Business is booming
Sorry, Donald. The media is winning your War on the Media; in fact, the President might have given us the ammunition for the uprising — all that “Fake news” yada yada yada. Despite him, business is booming at many national publications (The New York Times and The Washington Post, for example) and networks (CNN, MSNBC, etc). Turns out, the media was boss-level tough.
FBI Director James Comey was back in the CNN daytime programming cycle last week, defending himself over that ill-timed Clinton emails letter late in October. On the subject, FiveThirtyEight’s Nate Silver put the media on the defensive. His analysis determined the letter and the media’s subsequent coverage of it cost Hillary Clinton 1-4 percentage points in the polls (she lost Michigan, Pennsylvania and Wisconsin by less than one). Silver, being a stats guy, cited an algorithm which tracked the letter and emails as the mainstream media’s No. 1 story for a good six or seven straight days leading up to Election Day. The report was the 10th in a series analyzing what happened in the election.
A novel, by SMS
Maybe tablets and iBooks tried getting kids to pull up books on one of their many differently-sized screens, but recent reports suggest that has gone backwards as the printed word makes a slight comeback. Although that seems like good news, the universe is trying again with an app called Hooked, for which authors are writing fictional text message conversations for publication. Readers pull up a story and flip through segmented text threads split into a series of “episodes.” Heavy on dialogue, obviously, but you won’t find chunky, exploratory paragraphs here. No, sir. But how will Cliffs Notes summarize “Texts from Dad”?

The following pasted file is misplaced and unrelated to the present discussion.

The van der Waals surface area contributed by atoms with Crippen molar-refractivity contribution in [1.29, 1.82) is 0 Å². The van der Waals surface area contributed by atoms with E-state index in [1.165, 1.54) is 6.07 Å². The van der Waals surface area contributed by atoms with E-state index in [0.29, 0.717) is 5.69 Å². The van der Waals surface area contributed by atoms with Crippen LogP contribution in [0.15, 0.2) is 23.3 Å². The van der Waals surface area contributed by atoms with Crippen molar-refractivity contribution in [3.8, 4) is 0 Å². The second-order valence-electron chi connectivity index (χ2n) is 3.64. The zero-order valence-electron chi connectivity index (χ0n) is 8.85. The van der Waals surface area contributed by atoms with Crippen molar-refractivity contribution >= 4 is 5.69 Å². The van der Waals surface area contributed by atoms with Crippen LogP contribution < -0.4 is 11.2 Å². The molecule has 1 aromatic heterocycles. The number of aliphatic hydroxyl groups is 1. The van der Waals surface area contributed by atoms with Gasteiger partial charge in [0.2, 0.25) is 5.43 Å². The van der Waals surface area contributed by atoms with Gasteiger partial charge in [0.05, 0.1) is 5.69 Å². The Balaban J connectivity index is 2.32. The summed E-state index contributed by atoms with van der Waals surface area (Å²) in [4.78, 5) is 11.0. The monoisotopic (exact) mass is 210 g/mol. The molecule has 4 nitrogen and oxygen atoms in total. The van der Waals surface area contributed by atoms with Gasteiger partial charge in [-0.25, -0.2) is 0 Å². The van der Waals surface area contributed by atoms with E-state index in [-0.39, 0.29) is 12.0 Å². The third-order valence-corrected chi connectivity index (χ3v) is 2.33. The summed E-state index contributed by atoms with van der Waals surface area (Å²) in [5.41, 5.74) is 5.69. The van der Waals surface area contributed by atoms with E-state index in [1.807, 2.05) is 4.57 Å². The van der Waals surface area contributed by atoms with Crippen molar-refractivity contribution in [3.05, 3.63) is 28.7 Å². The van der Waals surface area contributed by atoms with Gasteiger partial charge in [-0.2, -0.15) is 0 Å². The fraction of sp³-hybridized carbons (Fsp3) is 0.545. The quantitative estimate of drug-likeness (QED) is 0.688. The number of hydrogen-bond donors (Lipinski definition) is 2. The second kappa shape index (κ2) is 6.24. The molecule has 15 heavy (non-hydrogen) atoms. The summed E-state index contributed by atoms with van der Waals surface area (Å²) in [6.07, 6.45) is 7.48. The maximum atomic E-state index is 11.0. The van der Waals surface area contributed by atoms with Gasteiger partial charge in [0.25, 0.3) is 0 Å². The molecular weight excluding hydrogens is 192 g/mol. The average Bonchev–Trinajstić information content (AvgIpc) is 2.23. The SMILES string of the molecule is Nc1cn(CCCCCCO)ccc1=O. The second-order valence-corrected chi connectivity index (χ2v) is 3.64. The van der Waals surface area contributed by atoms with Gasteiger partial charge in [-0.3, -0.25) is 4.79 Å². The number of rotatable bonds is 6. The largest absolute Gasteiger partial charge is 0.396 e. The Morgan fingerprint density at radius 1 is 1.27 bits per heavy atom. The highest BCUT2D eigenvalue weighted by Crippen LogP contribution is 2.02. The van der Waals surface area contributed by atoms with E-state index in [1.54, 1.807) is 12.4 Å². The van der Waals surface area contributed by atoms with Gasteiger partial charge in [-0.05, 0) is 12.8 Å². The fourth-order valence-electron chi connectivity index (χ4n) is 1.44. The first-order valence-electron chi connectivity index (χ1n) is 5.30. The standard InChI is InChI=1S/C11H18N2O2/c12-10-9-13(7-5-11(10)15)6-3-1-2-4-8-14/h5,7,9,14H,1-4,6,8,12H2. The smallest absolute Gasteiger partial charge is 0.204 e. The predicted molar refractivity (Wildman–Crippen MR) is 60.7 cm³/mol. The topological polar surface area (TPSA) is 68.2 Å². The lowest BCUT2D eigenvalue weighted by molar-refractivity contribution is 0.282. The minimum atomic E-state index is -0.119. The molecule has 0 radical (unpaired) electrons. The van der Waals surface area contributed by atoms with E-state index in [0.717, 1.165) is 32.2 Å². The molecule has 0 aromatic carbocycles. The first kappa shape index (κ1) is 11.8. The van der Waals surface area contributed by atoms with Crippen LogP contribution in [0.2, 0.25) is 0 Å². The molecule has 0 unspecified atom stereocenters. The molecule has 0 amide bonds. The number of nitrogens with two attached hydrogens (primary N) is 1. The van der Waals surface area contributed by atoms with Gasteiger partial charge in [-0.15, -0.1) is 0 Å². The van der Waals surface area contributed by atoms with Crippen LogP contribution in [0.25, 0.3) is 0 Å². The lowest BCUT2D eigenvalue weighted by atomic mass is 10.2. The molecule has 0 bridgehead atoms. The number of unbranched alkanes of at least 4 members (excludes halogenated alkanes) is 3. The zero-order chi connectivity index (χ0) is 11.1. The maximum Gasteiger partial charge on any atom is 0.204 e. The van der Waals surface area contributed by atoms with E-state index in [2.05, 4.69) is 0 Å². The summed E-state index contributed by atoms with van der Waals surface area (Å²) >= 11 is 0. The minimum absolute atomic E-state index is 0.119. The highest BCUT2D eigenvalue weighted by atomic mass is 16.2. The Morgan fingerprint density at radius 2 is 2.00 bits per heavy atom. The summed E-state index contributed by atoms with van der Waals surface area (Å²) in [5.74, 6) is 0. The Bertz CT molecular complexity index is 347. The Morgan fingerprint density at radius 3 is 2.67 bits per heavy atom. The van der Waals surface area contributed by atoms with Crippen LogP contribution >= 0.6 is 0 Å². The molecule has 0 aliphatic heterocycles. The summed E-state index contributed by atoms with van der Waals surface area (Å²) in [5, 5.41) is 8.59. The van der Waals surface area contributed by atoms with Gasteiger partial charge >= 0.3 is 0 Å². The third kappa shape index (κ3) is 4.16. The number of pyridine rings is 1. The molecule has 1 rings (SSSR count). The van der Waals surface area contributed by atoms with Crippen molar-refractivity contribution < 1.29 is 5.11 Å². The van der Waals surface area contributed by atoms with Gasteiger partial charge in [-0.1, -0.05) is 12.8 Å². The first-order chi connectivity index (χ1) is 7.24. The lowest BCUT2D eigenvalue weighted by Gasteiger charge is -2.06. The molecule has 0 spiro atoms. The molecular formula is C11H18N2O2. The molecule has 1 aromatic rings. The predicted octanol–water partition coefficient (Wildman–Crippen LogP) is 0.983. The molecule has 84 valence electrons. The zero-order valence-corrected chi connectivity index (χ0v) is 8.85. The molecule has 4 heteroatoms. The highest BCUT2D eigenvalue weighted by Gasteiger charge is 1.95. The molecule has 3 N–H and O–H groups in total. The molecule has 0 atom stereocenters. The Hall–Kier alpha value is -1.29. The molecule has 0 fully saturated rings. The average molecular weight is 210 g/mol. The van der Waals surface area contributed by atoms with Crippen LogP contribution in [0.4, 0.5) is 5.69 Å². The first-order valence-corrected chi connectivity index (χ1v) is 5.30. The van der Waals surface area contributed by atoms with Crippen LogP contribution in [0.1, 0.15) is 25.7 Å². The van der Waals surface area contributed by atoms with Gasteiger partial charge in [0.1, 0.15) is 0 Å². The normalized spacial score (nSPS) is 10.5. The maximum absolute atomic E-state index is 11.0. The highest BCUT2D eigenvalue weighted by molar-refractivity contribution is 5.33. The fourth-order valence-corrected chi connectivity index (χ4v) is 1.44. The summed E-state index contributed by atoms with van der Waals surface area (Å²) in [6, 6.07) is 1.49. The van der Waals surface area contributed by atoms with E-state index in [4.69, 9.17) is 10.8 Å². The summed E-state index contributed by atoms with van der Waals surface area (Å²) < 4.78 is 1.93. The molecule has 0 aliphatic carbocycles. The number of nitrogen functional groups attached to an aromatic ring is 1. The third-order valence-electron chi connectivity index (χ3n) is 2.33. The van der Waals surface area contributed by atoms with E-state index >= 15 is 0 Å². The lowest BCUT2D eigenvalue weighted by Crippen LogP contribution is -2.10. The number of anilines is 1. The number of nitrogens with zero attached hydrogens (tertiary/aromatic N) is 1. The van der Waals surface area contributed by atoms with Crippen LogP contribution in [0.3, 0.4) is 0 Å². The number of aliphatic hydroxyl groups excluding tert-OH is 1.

New game plan
So you followed ESPN’s 100 no-holds-barred layoffs a week or so ago, and now you’re worried about The Worldwide Leader’s ability to keep saturating you with 24/7 sports coverage? Don’t be. Alas, where there’s football, there will always be ESPN. But, if it’s smart, the network will reconsider the way it’s disseminating all of its programming by dropping its allegiance to cable companies, like us cord-cutters contributing to ESPN’s slow bleed, and start thinking like HBO — in the direct-to-consumer kind of way (any new, original programming like Game of Thrones is just a bonus).
This also happened last week: First, a quick update on Starbucks’ Unicorn Frappuccino: it was terrible, but some random neighborhood cafe wants credit for it. And now, something fun for you to try: As a kid in school, you asked your grandparents about the world wars you were studying in class and your parents about those curious 1960s. Have you ever since wondered what your children, or children’s children, will ask you about the events in their shiny new history books? Well, The Atlantic wants to prepare you for that with this tool.